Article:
FIGURE 12.2 Farm Program Payments as a Share of Production Value, 2002-2005 Crop Years

A Summing Up

 Some countries are beginning to eliminate some of the price supports and subsidies.  Genetically modified foods are a new source of controversy.

Distribution of Food Resources

 The second of the three hypotheses used to explain widespread malnourishment.  This hypothesis suggests that it is imperfections in food distribution, particularly in less developed (or poorer countries) that cause the malnourishment problem. Thus, the problem is one of poverty not a lack of food, suggesting different policy prescriptions.

Defining the Problem

 Evidence from the United Nations suggests that the problem is one of nonuniform distribution.  Chapter 6 suggested that high poverty levels are generally conducive to high population growth which leads to more income inequality

TABLE 12.4 Food Situation in Developing Countries

Domestic Production in Less Developed Countries

 Most developing countries lack foreign exchange with which to buy food imports.  The law of comparative advantage says that nations are better off specializing in those products for which they have a comparative advantage—measured in the opportunity cost of another good.

 Price distortions and externalities associated with agriculture have caused most developing countries to have an excessive dependency on imports.

Undervaluation Bias  Two government programs undervalue agriculture and destroy incentives:  1) Marketing boards – holds food prices down – import artificially cheap food from the U.S.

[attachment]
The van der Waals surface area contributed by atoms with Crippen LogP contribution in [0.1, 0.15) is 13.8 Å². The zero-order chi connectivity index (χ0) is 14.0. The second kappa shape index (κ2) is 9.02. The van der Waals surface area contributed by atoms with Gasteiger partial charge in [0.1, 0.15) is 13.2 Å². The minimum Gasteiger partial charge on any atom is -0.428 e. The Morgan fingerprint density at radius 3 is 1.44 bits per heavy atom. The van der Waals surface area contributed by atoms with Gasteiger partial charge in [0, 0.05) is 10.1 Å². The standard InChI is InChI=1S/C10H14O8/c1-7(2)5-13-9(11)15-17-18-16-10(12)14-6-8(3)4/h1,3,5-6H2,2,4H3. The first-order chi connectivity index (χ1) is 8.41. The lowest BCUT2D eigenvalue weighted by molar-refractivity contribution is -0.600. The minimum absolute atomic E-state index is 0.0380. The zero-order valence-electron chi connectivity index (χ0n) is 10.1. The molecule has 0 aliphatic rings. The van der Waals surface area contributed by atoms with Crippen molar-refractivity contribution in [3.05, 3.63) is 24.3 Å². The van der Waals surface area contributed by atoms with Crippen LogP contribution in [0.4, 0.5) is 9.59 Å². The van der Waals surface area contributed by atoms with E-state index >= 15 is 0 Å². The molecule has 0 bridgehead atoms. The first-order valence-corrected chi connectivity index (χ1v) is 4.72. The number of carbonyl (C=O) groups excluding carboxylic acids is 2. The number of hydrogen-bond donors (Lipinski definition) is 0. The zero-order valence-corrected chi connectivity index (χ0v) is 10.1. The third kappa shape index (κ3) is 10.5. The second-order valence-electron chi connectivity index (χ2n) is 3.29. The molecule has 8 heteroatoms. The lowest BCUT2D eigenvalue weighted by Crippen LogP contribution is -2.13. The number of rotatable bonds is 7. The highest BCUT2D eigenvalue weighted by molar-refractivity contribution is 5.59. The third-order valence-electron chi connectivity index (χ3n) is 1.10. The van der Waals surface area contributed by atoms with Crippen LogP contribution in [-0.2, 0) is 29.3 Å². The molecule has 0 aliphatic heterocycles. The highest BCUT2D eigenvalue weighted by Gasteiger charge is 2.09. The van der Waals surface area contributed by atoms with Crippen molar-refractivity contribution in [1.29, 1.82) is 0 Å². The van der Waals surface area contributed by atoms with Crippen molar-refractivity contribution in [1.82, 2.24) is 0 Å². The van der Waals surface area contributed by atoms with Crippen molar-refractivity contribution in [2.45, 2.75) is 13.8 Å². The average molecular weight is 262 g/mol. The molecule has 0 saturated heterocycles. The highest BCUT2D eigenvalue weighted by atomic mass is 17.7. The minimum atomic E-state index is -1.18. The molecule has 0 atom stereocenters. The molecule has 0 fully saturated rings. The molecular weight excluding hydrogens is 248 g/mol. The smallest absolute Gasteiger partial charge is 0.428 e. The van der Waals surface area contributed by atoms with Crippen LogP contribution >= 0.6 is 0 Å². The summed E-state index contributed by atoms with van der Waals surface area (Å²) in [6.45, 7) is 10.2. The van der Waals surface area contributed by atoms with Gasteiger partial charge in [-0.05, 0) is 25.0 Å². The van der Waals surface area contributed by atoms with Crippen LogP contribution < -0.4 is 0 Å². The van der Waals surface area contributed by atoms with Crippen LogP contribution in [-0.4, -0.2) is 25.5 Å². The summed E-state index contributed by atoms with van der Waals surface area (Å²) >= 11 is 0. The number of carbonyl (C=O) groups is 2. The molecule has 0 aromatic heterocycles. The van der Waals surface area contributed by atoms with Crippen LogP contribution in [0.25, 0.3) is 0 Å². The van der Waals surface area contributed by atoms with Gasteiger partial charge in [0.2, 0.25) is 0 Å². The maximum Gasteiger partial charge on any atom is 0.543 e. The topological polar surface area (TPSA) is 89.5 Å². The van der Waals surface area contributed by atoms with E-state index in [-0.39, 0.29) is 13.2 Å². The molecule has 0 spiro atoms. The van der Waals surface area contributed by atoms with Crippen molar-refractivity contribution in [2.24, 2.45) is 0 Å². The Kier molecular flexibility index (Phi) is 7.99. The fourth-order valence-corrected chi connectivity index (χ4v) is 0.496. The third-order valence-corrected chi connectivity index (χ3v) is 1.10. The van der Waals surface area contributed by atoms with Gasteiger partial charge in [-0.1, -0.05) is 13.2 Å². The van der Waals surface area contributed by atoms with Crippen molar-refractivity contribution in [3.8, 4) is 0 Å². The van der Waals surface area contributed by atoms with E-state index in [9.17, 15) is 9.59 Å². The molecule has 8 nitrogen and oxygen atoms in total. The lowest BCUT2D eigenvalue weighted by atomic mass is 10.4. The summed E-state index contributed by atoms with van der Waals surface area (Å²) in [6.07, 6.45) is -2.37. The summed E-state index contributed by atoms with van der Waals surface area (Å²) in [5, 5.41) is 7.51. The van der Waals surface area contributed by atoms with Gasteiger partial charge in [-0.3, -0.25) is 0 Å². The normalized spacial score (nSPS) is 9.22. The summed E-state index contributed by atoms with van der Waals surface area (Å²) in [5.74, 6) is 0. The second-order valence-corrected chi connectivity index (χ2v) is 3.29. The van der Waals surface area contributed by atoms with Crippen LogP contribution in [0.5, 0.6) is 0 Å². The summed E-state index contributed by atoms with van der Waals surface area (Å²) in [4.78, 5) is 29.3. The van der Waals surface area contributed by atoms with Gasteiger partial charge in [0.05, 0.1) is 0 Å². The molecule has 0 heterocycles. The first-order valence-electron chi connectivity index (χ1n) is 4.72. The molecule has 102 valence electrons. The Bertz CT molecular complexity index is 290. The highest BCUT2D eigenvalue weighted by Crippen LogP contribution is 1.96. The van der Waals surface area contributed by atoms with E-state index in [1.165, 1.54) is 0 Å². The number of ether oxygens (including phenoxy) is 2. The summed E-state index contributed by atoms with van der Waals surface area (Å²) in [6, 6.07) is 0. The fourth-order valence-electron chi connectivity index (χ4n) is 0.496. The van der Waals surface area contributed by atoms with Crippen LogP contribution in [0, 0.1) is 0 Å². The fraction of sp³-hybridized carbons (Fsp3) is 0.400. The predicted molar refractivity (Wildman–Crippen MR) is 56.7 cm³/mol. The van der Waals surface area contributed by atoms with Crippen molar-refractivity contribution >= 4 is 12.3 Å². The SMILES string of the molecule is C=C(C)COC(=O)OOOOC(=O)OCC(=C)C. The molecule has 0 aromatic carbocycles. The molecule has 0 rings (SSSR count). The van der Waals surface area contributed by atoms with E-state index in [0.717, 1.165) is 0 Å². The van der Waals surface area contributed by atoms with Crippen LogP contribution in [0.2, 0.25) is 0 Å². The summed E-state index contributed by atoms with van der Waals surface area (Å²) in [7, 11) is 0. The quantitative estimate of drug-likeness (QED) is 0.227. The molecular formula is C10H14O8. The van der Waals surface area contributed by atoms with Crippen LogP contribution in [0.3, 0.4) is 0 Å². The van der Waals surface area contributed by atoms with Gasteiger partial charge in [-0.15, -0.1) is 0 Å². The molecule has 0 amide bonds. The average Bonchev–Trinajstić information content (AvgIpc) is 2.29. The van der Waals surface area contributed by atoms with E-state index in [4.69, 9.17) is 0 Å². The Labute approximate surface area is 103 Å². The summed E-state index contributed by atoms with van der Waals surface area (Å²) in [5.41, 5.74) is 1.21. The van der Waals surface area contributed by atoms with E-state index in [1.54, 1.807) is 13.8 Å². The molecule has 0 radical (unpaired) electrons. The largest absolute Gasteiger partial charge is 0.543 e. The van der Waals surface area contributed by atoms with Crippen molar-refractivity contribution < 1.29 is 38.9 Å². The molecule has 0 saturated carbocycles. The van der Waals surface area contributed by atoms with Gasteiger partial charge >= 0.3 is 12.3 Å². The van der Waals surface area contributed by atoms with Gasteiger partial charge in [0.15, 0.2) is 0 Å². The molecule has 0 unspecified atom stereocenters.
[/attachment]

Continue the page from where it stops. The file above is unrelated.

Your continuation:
 2) Export Taxes: – source of revenue – makes food products more expensive to sell abroad – reduces farmer incentives to produce food – farmers try to smuggle it out of country

Feeding the Poor  Advantages of food stamps  Improve income distribution from agricultural production: – Green revolution: maize hybrids caused productivity to double or triple for small farmers in Central America, East Africa, East Asia, Mexico, India, Pakistan.

– Developing countries need sustainable technologies (e.g. solar powered irrigation systems) and financial capital for famer owned local cooperatives

Feast and Famine Cycles  1) Cobweb Model – farm output and prices fluctuate greatly – model presents one explanation for this volatility – assumptions: » farmers forecast next year’s price based on this year’s » if prices are high this year, produce large supply next year, making price fall » low price this year is also next year’s forecast, so produce small supply next year and so on and so on.

Price P 0 P 3 Fig. 12.3 The Cobweb Model S P 1 Q 0 Q 3 Q 1 D Quantity

Feast and Famine Cycles (cont.)  Price Elasticity and Farm Revenues – demand for most farm products is price inelastic – this implies that farm revenues will fall in “good” weather years and will rise in “bad” weather years

Price P 2 Fig. 12.4 Price Elasticity of Demand and the Size of Price Fluctuations B P 1 P 0 C D A D 1 D 2 Quantity S 1 S 0